It's a dog-eat-dog world—and now a drone-eat-drone one, too. At a February demonstration in La Queue-en-Brie, France (right), Malou Tech showed off the Interceptor MP200 and its “antidrone strategy”—capturing smaller unmanned copters with a net. The remote-controlled, defensive ambusher could be law enforcement's airborne answer to an emerging security threat. Earlier this year personal flying bots were spotted hovering suspiciously over cultural and diplomatic landmarks in central Paris. Since October 2014 officials have recorded more than 60 incidents of drone activity near France's capital and its nuclear plants. In 2012 the nation adopted civilian drone legislation that has begun to go into effect, including a requirement for permissions to fly over populated areas. Here in the U.S., laws and regulations that govern flight of unmanned aircraft are still evolving.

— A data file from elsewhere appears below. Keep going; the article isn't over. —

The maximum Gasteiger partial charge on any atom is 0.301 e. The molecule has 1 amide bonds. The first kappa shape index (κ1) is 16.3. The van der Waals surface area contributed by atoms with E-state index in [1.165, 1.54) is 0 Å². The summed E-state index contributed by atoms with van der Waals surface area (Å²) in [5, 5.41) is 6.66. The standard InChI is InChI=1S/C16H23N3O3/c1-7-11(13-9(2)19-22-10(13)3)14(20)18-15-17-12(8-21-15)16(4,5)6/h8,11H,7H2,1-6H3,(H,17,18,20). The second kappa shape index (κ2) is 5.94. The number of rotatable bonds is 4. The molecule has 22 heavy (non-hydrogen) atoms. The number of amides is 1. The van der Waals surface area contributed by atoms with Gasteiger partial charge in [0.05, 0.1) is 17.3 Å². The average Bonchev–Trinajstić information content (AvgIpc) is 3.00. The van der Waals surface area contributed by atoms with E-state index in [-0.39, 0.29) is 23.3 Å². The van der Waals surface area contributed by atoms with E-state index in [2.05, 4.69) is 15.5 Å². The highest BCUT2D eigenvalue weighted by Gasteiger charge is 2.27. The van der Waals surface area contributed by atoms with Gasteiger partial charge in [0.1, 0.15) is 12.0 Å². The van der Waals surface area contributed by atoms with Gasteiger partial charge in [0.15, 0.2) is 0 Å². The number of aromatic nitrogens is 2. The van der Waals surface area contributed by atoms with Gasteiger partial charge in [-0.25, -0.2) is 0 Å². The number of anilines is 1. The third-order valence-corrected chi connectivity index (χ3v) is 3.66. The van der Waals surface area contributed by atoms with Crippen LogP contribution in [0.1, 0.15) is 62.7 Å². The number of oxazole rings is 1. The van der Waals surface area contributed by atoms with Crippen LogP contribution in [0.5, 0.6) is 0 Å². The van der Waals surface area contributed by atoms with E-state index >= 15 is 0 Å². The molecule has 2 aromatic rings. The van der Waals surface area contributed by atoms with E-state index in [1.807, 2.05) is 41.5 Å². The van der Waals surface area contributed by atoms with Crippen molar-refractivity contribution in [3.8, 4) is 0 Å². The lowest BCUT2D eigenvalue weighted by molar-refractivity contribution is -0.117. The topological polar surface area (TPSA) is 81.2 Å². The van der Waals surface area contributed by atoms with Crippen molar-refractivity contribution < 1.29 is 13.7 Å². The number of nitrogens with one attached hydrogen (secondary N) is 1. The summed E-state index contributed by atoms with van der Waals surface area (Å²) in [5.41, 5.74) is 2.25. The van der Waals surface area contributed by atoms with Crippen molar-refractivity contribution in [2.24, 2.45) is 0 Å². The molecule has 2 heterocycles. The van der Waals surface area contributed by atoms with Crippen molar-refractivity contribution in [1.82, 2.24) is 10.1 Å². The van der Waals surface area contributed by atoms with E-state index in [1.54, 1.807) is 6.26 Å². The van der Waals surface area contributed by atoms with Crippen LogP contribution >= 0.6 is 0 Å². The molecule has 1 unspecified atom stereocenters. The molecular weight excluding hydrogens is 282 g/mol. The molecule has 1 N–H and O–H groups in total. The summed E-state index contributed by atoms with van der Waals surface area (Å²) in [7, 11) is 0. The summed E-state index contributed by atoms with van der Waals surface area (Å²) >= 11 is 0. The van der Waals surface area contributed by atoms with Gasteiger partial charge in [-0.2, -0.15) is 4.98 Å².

This article was originally published with the title "The Retiarius Bot" in Scientific American 312, 5, 21 (May 2015)